Objective To determine whether patients with paroxysmal atrial fibrillation (AF) are less likely to be treated with anticoagulants than patients with persistent/permanent AF and to investigate trends in treatment between 2000 and 2015. UK and European guidelines recommend that anticoagulants are offered to all patients with AF at increased risk of stroke, irrespective of AF type.
Methods Sixteen sequential cross-sectional analyses from 2000 to 2015 were carried out with index dates on 1st of May each year. The data source was primary care data from 648 practices across the UK contributing to The Health Improvement Network database. All patients with a diagnosis of AF aged ≥35 years and registered for at least 1 year were included. The main outcome measure was prescription of anticoagulant medication.
Results The proportion of patients with AF with a diagnosis of paroxysmal AF increased from 7.4% (95% CI 7.0 to 7.8) in 2000 to 14.0% (95% CI 13.7 to 14.3) in 2015. Among patients with a CHADS2 score of ≥1, between 2000 and 2015 the proportion prescribed anticoagulants increased from 18.8% (95% CI 16.4 to 21.4) to 56.2% (95% CI 55.0 to 57.3) and from 34.2% (95% CI 33.3 to 35.0) to 69.4% (95% CI 68.9 to 69.8) in patients with paroxysmal and other (persistent/permanent) AF, respectively; RR for treatment of patients with paroxysmal AF compared with patients with other AF increased from 0.48 (95% CI 0.42 to 0.55) to 0.76 (95% CI 0.74 to 0.77). Adjusting for age, sex, Townsend score and presence or absence of contraindications had little effect on the results.
Conclusions In 2000, eligible patients with paroxysmal AF were half as likely to be treated with anticoagulants as patients with other AF; this has improved over time, but in 2015, eligible patients with paroxysmal AF were still around 20% less likely to be prescribed anticoagulant medication.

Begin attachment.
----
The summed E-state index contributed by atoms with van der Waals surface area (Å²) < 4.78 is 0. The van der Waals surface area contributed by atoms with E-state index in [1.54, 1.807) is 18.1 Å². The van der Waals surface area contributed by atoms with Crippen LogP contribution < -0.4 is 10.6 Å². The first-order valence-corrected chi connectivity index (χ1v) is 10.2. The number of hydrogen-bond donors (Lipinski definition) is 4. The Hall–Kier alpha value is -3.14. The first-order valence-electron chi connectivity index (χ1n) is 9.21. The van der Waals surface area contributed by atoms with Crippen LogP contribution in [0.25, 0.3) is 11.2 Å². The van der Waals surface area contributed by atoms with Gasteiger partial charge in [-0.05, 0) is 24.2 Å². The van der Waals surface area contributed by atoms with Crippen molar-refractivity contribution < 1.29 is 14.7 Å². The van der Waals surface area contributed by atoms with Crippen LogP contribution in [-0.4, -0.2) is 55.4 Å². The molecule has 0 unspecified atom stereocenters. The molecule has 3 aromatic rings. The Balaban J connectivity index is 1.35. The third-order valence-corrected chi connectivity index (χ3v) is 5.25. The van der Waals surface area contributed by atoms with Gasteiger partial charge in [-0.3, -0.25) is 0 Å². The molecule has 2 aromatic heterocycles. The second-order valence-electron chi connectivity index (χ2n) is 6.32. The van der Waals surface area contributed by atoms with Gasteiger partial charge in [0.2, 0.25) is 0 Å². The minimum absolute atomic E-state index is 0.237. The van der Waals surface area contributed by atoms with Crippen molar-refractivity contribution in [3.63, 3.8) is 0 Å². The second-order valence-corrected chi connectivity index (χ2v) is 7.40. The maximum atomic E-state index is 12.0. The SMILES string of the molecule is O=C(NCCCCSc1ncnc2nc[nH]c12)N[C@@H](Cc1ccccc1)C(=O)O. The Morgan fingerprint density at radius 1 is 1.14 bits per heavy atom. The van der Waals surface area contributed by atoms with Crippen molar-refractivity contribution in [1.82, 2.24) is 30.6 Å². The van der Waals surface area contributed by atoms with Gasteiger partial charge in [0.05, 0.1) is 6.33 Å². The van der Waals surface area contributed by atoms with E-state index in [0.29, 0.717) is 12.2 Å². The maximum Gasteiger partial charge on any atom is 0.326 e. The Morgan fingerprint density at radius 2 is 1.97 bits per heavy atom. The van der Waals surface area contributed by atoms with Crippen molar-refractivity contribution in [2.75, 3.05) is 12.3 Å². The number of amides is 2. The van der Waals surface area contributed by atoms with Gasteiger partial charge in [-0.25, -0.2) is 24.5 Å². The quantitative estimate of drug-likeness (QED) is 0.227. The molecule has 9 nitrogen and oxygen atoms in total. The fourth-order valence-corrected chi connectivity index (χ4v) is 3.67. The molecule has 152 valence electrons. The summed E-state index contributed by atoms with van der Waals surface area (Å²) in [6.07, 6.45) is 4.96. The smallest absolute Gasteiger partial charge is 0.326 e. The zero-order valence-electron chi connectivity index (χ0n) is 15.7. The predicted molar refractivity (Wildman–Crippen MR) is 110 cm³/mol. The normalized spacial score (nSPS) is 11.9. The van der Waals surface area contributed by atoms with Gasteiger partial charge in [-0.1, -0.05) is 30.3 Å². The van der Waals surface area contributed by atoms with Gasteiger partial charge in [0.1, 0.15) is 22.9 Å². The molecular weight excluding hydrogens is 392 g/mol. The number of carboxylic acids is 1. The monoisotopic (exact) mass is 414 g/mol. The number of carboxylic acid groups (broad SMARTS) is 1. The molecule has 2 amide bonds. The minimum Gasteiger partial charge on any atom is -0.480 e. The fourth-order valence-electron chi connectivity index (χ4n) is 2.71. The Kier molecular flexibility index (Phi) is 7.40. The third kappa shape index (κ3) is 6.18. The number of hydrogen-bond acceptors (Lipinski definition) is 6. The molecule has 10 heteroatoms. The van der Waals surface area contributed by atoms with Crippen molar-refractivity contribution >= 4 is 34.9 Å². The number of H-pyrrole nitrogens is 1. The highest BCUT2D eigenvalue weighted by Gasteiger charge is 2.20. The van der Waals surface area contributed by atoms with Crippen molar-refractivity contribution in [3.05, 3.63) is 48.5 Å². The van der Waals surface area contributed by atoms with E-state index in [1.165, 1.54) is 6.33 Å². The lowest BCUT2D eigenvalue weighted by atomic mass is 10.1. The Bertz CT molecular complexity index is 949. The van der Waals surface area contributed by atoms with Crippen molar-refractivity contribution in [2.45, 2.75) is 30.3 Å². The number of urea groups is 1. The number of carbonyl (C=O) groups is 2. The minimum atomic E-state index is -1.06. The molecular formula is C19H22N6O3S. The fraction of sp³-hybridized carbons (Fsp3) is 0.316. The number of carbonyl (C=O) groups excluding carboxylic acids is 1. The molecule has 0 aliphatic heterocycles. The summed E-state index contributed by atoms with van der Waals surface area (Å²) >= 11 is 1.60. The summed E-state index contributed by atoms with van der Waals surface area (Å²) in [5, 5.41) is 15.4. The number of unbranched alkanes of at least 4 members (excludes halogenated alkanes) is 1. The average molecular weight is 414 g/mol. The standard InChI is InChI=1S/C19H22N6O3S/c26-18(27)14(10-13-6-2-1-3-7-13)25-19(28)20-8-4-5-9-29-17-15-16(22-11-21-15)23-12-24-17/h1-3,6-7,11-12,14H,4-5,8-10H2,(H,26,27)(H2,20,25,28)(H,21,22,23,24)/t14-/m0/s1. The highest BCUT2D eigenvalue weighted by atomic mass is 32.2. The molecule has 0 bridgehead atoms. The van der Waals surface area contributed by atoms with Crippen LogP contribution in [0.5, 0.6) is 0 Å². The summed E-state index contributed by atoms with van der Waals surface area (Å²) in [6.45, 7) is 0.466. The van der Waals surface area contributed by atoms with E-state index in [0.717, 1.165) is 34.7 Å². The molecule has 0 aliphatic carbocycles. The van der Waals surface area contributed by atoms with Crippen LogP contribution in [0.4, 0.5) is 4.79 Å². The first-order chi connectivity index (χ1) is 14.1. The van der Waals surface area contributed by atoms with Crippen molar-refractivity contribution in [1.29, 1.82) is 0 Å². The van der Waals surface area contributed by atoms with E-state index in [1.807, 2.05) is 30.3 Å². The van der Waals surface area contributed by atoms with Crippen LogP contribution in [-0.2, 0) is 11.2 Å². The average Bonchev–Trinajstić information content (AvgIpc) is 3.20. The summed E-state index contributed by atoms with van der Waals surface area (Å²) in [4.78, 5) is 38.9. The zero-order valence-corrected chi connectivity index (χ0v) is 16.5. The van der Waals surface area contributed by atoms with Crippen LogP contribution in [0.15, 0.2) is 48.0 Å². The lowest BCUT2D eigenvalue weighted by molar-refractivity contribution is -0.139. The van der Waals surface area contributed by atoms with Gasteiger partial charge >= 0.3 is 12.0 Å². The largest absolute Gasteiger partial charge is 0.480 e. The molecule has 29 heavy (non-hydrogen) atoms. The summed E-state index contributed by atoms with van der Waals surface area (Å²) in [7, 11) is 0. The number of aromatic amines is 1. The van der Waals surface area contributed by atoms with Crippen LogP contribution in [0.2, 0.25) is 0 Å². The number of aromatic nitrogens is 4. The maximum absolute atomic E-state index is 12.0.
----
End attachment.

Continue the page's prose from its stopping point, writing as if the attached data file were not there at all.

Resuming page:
- Atrial fibrillation
- Cardiac arrhythmias and resuscitation science
- PRIMARY CARE
- QUALITY OF CARE AND OUTCOMES
Statistics from Altmetric.com
Contributors AI had the original research idea. RR undertook data extraction. NJA designed and performed the analysis. NJA and AI wrote the first draft of the paper, which was revised in collaboration with TM, DF and RR.
Funding NJA and TM are funded by the NIHR CLAHRC West Midlands initiative. This paper presents independent research, and the views expressed are those of the author(s) and not necessarily those of the NHS, the NIHR or the Department of Health.
Competing interests None declared.
Ethics approval The THIN data collection scheme and research carried out using THIN data were approved by the NHS South-East Multicentre Research Ethics Committee (MREC) in 2003; under the terms of this ethics approval, studies must undergo scientific review. Approval for this analysis was obtained from the Scientific Review Committee (for the use of THIN data) on 2 April 2015 (SRC reference number 15THIN021).
Provenance and peer review Not commissioned; externally peer reviewed.
Correction notice This paper has been amended since it was published Online First. Owing to a scripting error, some of the publisher names in the references were replaced with ‘BMJ Publishing Group’. This only affected the full text version, not the PDF. We have since corrected these errors and the correct publishers have been inserted into the references.
If you wish to reuse any or all of this article please use the link below which will take you to the Copyright Clearance Center’s RightsLink service. You will be able to get a quick price and instant permission to reuse the content in many different ways.